France legalises “continuous and permanent sedation”
The bill, which complements the previous law of 2005 about the end of life, is perceived as a compromise between pro-life and pro-euthanasia.
PARIS · 18 MARCH 2015 · 15:20 CET
The French National Assembly approved a new law about “the end of life” with 436 voices for, 34 against and 83 abstentions.
The draft bill was proposed by two MPs, Jean Leonetti and Alan Claeys, from UMP (centre right) and PS (centre left) respectively, and legalises continuous and permanent sedation for terminally-ill patients.
This Leonetti-Claeys law, which complements the existing law from 2005, is supposed to be a compromise between the pro-euthanasia and pro-lif positions.
According to Leonetti, “sleeping until dying” would be reserved for terminally-ill patients whose suffering cannot be alleviated by regular treatment.
In addition, instructions given earlier by the patient – in case he or she is not able to express his or her will at the time - now become binding on doctors.
The vote took place on Tuesday 17th March after a week of deliberations and amendment proposals.
TWO MAIN PARTIES AGREE, SOME DISAPPOINTED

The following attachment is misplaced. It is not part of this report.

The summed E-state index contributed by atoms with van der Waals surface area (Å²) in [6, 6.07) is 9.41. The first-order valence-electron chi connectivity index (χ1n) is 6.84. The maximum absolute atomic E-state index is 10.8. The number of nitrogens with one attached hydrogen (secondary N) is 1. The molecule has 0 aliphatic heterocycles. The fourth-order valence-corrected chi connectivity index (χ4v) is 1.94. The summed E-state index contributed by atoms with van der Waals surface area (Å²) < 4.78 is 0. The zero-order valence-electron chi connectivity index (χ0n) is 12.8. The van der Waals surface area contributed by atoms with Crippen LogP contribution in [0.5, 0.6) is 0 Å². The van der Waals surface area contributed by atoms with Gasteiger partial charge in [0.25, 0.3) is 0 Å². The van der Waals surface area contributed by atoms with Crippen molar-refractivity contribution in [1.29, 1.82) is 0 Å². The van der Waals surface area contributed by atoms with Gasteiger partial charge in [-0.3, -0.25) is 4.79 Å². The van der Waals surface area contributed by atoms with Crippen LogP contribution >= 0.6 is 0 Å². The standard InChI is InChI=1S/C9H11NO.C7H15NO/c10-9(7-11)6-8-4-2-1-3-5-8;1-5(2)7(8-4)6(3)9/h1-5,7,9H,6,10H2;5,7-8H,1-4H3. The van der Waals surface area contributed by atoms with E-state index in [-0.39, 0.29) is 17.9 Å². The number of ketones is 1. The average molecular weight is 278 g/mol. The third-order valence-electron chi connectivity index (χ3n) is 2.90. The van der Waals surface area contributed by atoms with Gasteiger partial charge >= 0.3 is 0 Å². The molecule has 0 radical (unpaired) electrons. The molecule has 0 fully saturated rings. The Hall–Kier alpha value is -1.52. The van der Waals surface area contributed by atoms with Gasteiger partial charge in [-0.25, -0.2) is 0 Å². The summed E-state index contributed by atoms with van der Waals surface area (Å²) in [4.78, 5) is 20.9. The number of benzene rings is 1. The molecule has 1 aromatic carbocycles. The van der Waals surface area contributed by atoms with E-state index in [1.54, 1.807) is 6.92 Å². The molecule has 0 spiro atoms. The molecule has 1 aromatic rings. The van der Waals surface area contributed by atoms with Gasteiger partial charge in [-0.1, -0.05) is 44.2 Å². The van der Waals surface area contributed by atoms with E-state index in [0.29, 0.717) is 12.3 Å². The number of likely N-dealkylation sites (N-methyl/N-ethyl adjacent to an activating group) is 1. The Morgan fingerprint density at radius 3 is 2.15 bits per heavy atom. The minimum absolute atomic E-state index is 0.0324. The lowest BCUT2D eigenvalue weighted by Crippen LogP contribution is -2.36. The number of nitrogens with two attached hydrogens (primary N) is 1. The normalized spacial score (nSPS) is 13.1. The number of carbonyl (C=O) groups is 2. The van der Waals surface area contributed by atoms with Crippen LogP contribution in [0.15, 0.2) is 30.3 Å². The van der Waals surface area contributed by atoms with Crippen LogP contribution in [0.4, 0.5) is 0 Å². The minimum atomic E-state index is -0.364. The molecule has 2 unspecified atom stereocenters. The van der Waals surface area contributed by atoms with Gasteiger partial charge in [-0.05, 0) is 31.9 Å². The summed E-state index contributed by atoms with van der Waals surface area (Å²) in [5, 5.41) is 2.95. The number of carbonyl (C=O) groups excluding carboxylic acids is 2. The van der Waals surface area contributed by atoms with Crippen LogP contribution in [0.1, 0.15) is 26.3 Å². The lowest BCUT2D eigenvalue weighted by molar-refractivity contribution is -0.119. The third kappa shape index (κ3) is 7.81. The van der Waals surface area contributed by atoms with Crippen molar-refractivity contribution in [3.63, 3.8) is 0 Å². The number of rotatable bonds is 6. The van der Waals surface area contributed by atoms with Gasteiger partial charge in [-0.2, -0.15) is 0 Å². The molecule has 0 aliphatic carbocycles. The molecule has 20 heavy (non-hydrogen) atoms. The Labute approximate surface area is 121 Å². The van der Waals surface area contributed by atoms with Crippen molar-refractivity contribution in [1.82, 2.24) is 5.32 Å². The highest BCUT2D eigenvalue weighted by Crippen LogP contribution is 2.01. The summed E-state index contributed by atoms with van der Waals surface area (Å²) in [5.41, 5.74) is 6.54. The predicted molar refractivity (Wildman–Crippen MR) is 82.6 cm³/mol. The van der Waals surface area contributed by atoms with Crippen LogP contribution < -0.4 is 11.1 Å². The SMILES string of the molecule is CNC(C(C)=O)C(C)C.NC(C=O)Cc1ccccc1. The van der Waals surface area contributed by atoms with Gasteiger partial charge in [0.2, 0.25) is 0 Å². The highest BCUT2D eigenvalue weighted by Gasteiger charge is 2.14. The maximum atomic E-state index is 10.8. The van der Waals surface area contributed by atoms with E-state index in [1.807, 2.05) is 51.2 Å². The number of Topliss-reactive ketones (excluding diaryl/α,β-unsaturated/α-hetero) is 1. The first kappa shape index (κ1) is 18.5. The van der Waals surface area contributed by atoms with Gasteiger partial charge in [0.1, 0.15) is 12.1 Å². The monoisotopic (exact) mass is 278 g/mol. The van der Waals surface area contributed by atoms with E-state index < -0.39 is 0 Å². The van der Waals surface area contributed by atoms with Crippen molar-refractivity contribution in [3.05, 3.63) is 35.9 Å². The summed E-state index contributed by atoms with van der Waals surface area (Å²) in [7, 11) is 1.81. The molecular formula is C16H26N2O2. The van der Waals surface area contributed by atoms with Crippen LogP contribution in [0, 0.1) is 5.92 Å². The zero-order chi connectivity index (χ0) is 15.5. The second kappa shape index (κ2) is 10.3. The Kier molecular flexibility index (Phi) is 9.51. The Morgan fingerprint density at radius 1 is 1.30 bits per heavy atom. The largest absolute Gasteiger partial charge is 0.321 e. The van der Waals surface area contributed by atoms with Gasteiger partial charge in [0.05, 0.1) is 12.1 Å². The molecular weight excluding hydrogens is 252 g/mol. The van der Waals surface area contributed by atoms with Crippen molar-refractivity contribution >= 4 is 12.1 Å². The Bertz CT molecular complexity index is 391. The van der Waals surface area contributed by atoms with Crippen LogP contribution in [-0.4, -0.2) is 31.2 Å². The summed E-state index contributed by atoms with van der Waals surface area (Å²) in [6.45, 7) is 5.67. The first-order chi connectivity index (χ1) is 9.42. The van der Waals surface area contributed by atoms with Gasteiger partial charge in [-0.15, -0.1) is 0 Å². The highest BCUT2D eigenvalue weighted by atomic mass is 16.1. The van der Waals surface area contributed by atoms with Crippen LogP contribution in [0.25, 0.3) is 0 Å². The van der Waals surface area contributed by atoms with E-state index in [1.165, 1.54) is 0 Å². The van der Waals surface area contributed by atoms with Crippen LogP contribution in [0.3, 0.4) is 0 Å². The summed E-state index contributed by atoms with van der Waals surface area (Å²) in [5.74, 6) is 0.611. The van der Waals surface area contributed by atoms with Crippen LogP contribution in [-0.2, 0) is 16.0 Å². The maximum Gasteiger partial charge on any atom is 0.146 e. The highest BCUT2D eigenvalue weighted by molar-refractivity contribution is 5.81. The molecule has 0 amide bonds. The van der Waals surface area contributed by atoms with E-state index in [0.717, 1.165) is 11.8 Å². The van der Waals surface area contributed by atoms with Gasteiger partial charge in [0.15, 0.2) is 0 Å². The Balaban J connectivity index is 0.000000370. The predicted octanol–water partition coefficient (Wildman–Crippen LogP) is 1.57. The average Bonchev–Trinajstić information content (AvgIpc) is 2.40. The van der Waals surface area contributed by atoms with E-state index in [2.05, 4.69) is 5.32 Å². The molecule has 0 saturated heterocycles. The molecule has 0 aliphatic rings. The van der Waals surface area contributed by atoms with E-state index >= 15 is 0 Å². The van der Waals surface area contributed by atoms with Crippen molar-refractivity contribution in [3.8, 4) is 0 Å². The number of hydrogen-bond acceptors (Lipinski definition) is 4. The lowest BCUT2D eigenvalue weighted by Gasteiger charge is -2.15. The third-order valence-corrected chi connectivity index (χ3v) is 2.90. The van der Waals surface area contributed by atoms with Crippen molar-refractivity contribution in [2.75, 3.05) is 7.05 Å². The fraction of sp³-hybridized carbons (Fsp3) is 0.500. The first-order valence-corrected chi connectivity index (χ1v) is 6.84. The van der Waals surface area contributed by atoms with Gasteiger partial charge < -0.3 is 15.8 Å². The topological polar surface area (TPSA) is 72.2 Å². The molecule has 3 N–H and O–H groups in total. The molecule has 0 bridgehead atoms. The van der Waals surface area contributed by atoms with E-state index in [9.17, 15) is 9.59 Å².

The two main parties – UMP and PS - voted for the law.
However, on the centre-right, 25 UMP deputies decided to vote against the bill because it goes too far. Mainly all of them come from the “Entente Parlementaire pour la famille” (Parliamentary agreement for the family), a group created in 2006 to oppose same-sex marriage.
The law “clearly opens the door to a drift towards euthanasia”, said MP Jean-Frédéric Poisson. 25 other deputies from UMP as well as 20 from PS abstained for various reasons.
The Green Party (EELV) and the radical left also abstained. Last week, they tried to pass amendments to legalise assisted suicide, but these measures were rejected by 89 to 70. They declared themselves disappointed by the promises of the French President to “end life in dignity”.
Euthanasia was in François Hollande’s manifesto at the last presidential elections.The Senate will examine the bill before summer.